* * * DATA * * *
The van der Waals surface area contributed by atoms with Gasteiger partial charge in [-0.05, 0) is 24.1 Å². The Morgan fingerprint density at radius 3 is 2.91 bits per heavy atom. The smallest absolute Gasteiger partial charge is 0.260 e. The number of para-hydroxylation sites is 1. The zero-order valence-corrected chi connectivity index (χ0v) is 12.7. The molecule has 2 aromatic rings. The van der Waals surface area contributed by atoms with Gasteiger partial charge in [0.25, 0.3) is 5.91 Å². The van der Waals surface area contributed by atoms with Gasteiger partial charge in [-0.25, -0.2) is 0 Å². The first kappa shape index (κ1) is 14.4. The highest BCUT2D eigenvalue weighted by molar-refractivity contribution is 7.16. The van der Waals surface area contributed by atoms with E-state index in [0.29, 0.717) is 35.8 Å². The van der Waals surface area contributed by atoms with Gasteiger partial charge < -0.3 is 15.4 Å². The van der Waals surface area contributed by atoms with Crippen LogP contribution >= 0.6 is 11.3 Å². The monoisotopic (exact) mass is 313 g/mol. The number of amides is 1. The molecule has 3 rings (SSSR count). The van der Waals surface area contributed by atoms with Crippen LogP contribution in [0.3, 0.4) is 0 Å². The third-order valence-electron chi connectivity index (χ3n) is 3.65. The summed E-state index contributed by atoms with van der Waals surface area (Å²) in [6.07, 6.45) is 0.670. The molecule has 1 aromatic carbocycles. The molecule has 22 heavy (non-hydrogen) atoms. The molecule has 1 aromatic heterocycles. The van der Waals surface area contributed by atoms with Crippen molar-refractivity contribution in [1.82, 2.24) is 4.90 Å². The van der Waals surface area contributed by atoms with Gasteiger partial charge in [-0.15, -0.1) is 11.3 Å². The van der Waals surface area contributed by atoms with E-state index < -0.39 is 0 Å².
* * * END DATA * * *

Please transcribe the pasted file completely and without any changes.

The van der Waals surface area contributed by atoms with Gasteiger partial charge in [-0.05, 0) is 24.1 Å². The Morgan fingerprint density at radius 3 is 2.91 bits per heavy atom. The smallest absolute Gasteiger partial charge is 0.260 e. The number of para-hydroxylation sites is 1. The zero-order valence-corrected chi connectivity index (χ0v) is 12.7. The molecule has 2 aromatic rings. The van der Waals surface area contributed by atoms with Gasteiger partial charge in [0.25, 0.3) is 5.91 Å². The van der Waals surface area contributed by atoms with Gasteiger partial charge in [-0.25, -0.2) is 0 Å². The first kappa shape index (κ1) is 14.4. The highest BCUT2D eigenvalue weighted by molar-refractivity contribution is 7.16. The van der Waals surface area contributed by atoms with E-state index in [0.29, 0.717) is 35.8 Å². The van der Waals surface area contributed by atoms with Gasteiger partial charge < -0.3 is 15.4 Å². The van der Waals surface area contributed by atoms with Crippen LogP contribution >= 0.6 is 11.3 Å². The monoisotopic (exact) mass is 313 g/mol. The number of amides is 1. The molecule has 3 rings (SSSR count). The van der Waals surface area contributed by atoms with Crippen LogP contribution in [0.3, 0.4) is 0 Å². The third-order valence-electron chi connectivity index (χ3n) is 3.65. The summed E-state index contributed by atoms with van der Waals surface area (Å²) in [6.07, 6.45) is 0.670. The molecule has 1 aromatic carbocycles. The molecule has 22 heavy (non-hydrogen) atoms. The molecule has 1 aromatic heterocycles. The van der Waals surface area contributed by atoms with Crippen molar-refractivity contribution in [1.82, 2.24) is 4.90 Å². The van der Waals surface area contributed by atoms with Gasteiger partial charge in [-0.15, -0.1) is 11.3 Å². The van der Waals surface area contributed by atoms with E-state index < -0.39 is 0 Å².